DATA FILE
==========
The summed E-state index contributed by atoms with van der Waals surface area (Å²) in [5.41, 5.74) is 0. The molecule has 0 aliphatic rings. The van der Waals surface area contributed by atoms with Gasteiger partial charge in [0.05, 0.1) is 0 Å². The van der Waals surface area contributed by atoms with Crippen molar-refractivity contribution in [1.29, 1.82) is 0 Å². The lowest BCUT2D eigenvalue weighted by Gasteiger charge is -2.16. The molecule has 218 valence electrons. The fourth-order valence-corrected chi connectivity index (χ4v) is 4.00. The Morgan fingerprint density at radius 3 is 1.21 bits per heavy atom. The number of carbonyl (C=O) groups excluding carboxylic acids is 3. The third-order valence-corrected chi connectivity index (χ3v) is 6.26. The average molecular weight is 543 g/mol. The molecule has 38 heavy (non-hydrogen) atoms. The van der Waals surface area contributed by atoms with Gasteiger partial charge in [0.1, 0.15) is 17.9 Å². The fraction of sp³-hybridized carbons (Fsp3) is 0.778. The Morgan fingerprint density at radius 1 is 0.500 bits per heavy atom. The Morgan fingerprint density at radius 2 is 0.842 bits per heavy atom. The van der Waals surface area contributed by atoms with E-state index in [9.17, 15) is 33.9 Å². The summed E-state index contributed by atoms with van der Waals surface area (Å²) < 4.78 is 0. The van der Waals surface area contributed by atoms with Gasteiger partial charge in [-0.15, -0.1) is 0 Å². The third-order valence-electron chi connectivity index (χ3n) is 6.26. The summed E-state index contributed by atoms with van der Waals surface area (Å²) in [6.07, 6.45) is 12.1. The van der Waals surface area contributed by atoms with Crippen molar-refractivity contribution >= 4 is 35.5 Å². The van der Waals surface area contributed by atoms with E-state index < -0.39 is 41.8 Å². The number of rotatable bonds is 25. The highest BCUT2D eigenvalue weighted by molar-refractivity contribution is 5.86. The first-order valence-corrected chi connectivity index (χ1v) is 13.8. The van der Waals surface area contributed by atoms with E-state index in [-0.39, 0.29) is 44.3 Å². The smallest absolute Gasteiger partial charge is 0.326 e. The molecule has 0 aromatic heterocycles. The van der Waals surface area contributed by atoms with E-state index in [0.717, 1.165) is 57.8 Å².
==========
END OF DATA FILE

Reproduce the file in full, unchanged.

The summed E-state index contributed by atoms with van der Waals surface area (Å²) in [5.41, 5.74) is 0. The molecule has 0 aliphatic rings. The van der Waals surface area contributed by atoms with Gasteiger partial charge in [0.05, 0.1) is 0 Å². The van der Waals surface area contributed by atoms with Crippen molar-refractivity contribution in [1.29, 1.82) is 0 Å². The lowest BCUT2D eigenvalue weighted by Gasteiger charge is -2.16. The molecule has 218 valence electrons. The fourth-order valence-corrected chi connectivity index (χ4v) is 4.00. The Morgan fingerprint density at radius 3 is 1.21 bits per heavy atom. The number of carbonyl (C=O) groups excluding carboxylic acids is 3. The third-order valence-corrected chi connectivity index (χ3v) is 6.26. The average molecular weight is 543 g/mol. The molecule has 38 heavy (non-hydrogen) atoms. The van der Waals surface area contributed by atoms with Gasteiger partial charge in [0.1, 0.15) is 17.9 Å². The fraction of sp³-hybridized carbons (Fsp3) is 0.778. The Morgan fingerprint density at radius 1 is 0.500 bits per heavy atom. The Morgan fingerprint density at radius 2 is 0.842 bits per heavy atom. The van der Waals surface area contributed by atoms with E-state index in [9.17, 15) is 33.9 Å². The summed E-state index contributed by atoms with van der Waals surface area (Å²) < 4.78 is 0. The van der Waals surface area contributed by atoms with Gasteiger partial charge in [-0.15, -0.1) is 0 Å². The third-order valence-electron chi connectivity index (χ3n) is 6.26. The summed E-state index contributed by atoms with van der Waals surface area (Å²) in [6.07, 6.45) is 12.1. The van der Waals surface area contributed by atoms with Crippen molar-refractivity contribution >= 4 is 35.5 Å². The van der Waals surface area contributed by atoms with E-state index < -0.39 is 41.8 Å². The number of rotatable bonds is 25. The highest BCUT2D eigenvalue weighted by molar-refractivity contribution is 5.86. The first-order valence-corrected chi connectivity index (χ1v) is 13.8. The van der Waals surface area contributed by atoms with E-state index in [-0.39, 0.29) is 44.3 Å². The smallest absolute Gasteiger partial charge is 0.326 e. The molecule has 0 aromatic heterocycles. The van der Waals surface area contributed by atoms with E-state index in [0.717, 1.165) is 57.8 Å².